Public Relations in Support of Public Service

November 5, 2020

Public Relations in Support of Public Service

November 5, 2020

Group Gordon’s Erin Gaffney explores how public relations can be deployed to support public service.

From the beginning of the Covid-19 pandemic in March to the current election, there has been a lot of uncertainty and misinformation. During these times of crisis, people are looking for guidance and reliable information, which is where public service and public relations intersect. The aim of public relations is to communicate information to people in an open and transparent manner. Especially in our current environment of unrest and mistrust, it is vital to ensure that the public has access to accurate information.

As organizations across sectors continue to navigate politics and the pandemic, public relations professionals must utilize everything in their toolboxes to reach people with the facts and combat misinformation. Here are a few ways public relations can work to support public service:

Counterbalance social media misinformation

social media iconsIn the digital age, many people get news and new information from social media platforms like Facebook, Twitter, and Instagram. By sharing reliable information across social platforms that their audiences pay attention to, companies can show their dedication to remaining transparent through a time of misinformation. For example, when there is a trending national or local conversation around an issue relevant to your industry, your company can offer an expert perspective and resources based in fact to inform key audiences and correct false information that may be circulating.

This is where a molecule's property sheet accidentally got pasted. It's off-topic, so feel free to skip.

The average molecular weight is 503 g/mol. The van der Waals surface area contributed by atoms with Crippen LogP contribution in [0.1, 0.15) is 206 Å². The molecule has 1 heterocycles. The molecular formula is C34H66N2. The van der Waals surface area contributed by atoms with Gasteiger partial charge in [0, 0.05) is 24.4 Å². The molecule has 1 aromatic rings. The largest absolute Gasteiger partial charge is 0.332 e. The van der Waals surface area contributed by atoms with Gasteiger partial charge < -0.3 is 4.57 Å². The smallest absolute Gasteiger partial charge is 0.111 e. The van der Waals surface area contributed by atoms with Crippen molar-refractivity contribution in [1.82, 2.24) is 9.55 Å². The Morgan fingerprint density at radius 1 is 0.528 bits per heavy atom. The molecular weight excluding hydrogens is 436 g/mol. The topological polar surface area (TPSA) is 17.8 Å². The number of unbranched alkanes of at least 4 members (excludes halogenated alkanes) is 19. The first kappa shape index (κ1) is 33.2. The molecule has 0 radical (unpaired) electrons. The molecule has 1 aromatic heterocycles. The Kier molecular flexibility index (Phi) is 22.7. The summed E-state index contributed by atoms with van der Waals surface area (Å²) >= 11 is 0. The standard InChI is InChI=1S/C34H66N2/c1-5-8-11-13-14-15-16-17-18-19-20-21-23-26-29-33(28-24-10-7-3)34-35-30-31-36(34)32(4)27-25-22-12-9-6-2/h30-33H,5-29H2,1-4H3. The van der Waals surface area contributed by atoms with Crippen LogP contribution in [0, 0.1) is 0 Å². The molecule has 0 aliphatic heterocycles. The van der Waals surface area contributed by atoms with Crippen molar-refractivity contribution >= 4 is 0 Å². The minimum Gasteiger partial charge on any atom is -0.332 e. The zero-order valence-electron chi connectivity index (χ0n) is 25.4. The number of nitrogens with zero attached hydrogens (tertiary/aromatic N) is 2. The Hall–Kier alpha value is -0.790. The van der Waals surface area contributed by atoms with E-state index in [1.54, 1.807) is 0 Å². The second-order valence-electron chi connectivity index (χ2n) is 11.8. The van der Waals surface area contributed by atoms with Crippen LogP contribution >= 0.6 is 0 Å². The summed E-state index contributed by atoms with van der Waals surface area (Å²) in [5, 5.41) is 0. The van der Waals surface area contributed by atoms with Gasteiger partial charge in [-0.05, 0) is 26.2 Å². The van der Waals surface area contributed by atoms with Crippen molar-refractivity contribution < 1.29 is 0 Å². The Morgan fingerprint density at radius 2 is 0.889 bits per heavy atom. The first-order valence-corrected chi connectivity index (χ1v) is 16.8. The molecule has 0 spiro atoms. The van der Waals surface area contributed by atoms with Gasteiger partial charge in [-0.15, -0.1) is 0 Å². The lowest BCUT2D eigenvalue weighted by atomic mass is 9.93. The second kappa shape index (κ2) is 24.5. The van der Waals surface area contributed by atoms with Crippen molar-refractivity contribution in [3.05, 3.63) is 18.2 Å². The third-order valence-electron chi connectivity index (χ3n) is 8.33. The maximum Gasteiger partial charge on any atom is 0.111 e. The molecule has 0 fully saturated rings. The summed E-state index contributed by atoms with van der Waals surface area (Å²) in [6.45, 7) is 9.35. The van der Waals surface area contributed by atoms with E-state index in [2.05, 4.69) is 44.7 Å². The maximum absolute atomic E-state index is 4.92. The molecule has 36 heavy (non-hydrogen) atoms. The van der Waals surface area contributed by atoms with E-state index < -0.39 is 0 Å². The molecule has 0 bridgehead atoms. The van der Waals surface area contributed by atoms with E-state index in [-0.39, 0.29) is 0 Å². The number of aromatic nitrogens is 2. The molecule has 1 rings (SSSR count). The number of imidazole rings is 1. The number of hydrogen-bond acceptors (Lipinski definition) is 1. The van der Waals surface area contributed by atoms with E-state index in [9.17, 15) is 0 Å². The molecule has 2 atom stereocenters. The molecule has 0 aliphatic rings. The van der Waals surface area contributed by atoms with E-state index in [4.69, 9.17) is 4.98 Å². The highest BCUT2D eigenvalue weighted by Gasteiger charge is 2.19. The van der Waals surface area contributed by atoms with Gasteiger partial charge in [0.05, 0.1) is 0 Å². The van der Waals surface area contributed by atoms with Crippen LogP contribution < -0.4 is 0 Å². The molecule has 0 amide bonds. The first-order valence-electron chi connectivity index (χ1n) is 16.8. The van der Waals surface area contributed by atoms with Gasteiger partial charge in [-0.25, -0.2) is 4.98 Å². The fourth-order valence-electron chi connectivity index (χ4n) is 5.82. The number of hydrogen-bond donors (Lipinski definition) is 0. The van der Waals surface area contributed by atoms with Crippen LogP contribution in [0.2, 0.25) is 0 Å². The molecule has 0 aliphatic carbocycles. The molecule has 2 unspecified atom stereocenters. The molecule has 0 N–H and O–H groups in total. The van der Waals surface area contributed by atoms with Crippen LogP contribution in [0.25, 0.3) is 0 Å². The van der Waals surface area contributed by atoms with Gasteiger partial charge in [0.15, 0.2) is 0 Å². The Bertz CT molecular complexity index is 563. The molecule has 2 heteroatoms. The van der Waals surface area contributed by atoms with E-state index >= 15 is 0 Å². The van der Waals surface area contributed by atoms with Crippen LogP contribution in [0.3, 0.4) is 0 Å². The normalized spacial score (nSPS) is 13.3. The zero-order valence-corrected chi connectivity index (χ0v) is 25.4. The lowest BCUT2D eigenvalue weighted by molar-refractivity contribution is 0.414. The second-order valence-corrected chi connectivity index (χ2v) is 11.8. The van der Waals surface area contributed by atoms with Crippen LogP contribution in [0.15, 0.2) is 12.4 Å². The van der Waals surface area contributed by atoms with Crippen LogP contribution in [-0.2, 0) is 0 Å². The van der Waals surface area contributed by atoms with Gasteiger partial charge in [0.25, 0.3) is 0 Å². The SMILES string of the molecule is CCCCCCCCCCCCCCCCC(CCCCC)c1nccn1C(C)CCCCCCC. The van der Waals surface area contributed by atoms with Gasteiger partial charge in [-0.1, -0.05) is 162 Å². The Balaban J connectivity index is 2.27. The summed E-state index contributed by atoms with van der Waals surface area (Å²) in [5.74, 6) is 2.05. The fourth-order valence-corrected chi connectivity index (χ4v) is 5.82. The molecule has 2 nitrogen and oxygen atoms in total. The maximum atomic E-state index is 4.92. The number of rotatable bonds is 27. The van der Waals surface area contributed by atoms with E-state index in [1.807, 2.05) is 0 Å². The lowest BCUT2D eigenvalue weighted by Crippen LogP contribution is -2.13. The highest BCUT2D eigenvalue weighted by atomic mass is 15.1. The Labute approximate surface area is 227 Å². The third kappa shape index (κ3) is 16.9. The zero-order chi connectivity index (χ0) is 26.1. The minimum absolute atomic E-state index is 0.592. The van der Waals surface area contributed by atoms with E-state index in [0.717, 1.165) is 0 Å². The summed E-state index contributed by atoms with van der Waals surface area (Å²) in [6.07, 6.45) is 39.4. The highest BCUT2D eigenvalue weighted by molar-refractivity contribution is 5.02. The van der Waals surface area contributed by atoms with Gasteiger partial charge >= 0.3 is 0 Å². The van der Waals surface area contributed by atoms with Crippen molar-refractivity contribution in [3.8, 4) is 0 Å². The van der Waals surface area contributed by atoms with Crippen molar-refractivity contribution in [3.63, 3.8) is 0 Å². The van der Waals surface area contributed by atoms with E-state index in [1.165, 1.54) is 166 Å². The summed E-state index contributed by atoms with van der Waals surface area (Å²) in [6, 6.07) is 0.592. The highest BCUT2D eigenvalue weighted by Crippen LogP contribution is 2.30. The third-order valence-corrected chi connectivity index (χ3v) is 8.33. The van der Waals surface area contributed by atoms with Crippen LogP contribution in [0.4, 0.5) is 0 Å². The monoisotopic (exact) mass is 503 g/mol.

Support a socially engaged society

Throughout 2020, companies have increasingly gotten involved in conversations about  social and political issues. However, when companies get involved, they must do so thoughtfully, substantively, and consistently, while making clear how it fits into their brand’s purpose. For example, when gauging how and if to vocalize support for a social or political cause, ask questions like: How does this align with our business’s mission and goals? How does this contribute to moving the issue forward? What specific actions will we take to make an impact?

From there, decide on the causes related to your company’s purpose, the actions you’ll take, and how to communicate about them. When companies make a major financial commitment or significant operational change, communicating publicly about it can show leadership, inspire similar actions in their industries, and show a strong commitment to company values. Group Gordon recently hosted a webinar, Communicating Purpose in a Socially Engaged World, which can help businesses navigate these kinds of communications.

Maintain strong internal communications

As important as communicating to external audiences is engaging employees. Through newsletters and internal email blasts, companies can provide credible information and resources from reliable news sources in response to what’s happening in the world. It may also be helpful to set up weekly or monthly check-ins where employees can voice concerns, share ideas for how individuals and the company can engage on social and political issues, and create a forum for diverse perspectives. A healthy work environment shouldn’t demand a singular perspective from all employees but rather foster openness to and respect for different views.

Public relations is about more than promoting a company and its products or services. It can also be a powerful tool for public service when companies use their platforms to promote transparency, accuracy, and engagement in our society.